Wednesday, October 15, 2008

Ms. Passionknitly comes to Washington

Who wants a list!? 
My mom's flying in tonight and staying for a week so if I don't post this now, it might never get done. Thus, we're opting for the list format to speed things up. 

  • Sox game. Yay!
  • Sculpture Garden and Fountain by the National Gallery of Art. Lot of knitting and people-watching. Someone (not one of us) got asked to leave after she jumped (fully clothed) into the fountain.
  • Beverage break (and more knitting) at Teaism.
  • Homemade pizza (mushroom, tomato, and corn) and more Sox game. Ugh.
  • House party to see a couple of friends who moved out of town this year but were back for a visit. I may have overdone it with the dancing and hurt my back. I think we made it home on the next to the last train.
  • Reserved a cooper mini zipcar so we could check out the National Arboretum and a yarn store in Hyattsville. The arboretum rocked! We checked out the orchid show and sale as well as the bonsai and penjing collections. We were running out of time so we had to miss the Capitol Building columns and the herb garden.
  • Stitch-n-bitch at Teaism. 2 new people plus faces I hadn't seen in awhile all while enjoying the gorgeous weather outside.
  • Dinner at Wonderland on the patio
  • A long walk around the Tidal Basin, the Roosevelt memorial, and the Jefferson Monument at night.

  • Portrait Gallery: knitting in the Kogod courtyard and the "Women of our Time" exhibit.
  • Potbelly's for dinner before heading to the airport.
  • Sox game. Ugh.
Ah, it was truly a relaxing weekend. I'm really impressed with our balance of activities, knitting, and vegging.

Wednesday, October 08, 2008

The environment vs. my health

I was putting some milk in my coffee the other morning in the office kitchen when someone I don't know (from another department?) said, "You know those are bad for you, right?"
I looked up and realized he was referring to my small Nalgene bottle which I fill with milk at the beginning of the week and keep in the fridge at work. 
I replied that I was aware of the issue but that I had never really taken it that seriously and since I have about 7 or 8 various sized Nalgenes, I hadn't really considered throwing them all away. He said a few other things about how the dangers are pretty cut and dry, etc and generally looked at me like I was crazy. I also said something about not really believing that the studies were that conclusive with respect to the level of exposure necessary to increase one's risk of cancer.

If you're not familiar with the issue, here's an excerpt from the Nalgene entry in Wikipedia:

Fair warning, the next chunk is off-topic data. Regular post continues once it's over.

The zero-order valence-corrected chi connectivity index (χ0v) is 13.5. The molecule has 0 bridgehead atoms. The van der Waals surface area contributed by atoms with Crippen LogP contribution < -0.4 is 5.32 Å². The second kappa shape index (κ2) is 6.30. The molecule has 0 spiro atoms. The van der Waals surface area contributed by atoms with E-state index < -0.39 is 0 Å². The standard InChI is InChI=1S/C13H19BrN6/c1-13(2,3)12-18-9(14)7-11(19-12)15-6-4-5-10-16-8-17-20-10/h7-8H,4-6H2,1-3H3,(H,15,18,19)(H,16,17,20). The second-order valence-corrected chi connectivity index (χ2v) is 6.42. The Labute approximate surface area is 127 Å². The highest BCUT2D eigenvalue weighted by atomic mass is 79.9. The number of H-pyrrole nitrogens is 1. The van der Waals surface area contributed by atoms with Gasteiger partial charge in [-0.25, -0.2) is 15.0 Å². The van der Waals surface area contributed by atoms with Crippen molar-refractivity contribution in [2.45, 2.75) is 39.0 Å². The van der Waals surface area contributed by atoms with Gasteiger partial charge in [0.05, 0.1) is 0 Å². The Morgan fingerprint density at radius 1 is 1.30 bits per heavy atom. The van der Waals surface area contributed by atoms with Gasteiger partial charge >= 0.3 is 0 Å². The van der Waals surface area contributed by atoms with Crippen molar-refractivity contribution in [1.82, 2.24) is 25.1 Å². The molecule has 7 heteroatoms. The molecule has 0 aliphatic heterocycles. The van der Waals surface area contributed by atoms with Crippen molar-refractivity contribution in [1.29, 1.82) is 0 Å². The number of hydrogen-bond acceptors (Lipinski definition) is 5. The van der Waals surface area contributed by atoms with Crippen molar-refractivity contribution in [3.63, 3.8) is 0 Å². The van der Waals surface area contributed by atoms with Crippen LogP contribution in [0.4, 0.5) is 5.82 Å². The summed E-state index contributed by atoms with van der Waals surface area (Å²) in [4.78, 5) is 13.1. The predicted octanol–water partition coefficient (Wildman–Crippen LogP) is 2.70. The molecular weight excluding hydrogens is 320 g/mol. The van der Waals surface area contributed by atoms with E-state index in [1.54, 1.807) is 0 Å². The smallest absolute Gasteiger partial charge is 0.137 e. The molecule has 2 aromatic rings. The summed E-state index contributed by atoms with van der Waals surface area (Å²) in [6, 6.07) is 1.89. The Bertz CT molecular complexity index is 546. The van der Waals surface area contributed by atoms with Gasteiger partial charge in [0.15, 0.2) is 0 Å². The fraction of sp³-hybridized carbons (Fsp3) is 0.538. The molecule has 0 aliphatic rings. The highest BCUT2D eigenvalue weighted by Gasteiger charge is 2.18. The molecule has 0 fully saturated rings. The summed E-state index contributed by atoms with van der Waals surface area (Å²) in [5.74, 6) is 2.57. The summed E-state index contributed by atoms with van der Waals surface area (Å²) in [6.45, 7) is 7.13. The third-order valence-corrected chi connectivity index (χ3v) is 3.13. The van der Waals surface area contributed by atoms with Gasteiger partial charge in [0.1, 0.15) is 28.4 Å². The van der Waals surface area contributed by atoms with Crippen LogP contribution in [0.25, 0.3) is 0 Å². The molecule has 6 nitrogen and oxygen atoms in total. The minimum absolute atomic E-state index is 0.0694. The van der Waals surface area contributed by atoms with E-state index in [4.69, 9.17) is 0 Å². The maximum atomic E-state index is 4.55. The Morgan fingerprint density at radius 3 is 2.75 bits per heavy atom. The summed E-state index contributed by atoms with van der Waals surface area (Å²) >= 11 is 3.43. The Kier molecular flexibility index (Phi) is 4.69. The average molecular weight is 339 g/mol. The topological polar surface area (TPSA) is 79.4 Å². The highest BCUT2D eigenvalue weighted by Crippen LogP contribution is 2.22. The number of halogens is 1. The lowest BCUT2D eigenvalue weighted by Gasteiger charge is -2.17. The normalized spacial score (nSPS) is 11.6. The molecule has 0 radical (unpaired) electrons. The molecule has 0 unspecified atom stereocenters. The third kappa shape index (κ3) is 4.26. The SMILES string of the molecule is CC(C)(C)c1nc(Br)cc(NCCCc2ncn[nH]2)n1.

"In recent years, studies have suggested that polycarbonate plastics such as the ones Nalgene used may leach endocrine disruptors. Nalgene denies that the quantity leached from their products posed a significant threat to health.[5] Among the secreted chemicals, Bisphenol A (BPA) is an area of concern as it binds to estrogen receptors, thus altering gene expression. Other research has found that fixatives in polycarbonate plastics can cause chromosomal error in cell division called aneuploidy. Nalgene claims these chemicals are only potentially released from Nalgene products when used at temperatures outside of the designed range.

In November 2007, Mountain Equipment Co-op removed all hard, clear polycarbonate plastic water bottles (including Nalgene-branded product) from their shelves and no longer offers these items for sale. In December 2007, Lululemon made a similar move. In May 2008, REI removed Nalgene-branded polycarbonate water bottles and replaced them with BP-A free Nalgene bottles.

On April 18, 2008, Health Canada announced that Bisphenol A is "'toxic' to human health". Canada is the first nation to make this designation. On the same date Nalgene announced it would phase out production of its Outdoor line of polycarbonate containers containing the chemical Bisphenol-A (BPA). Nalgene’s current product mix, includes the recently launched Everyday line and the original polycarbonate bottles made from materials that do not contain BPA."

Also, a New York Times article from this past April: NYT: Bottle Maker to Stop Using Plastic Linked to Health Concerns

So after knowing all that, it does kind of sound silly that I continue to use these bottles. I've tried to find out if there's a decent way to dispose of them if I were to come to that decision. So far, the only solution seems to be to find a recycling service that accepts plastics with the #7 on the bottom. I think that generally, your neighborhood recycling service doesn't accept those items. I REALLY don't want to just chuck them in the landfill. But should I be looking out more for the environment or my health?*

Would you throw yours away? Have you already?

Oh, and my replacement of choice at this point would be Sigg bottles.

*I realize that my personal health is in many ways tied to the health of the environment.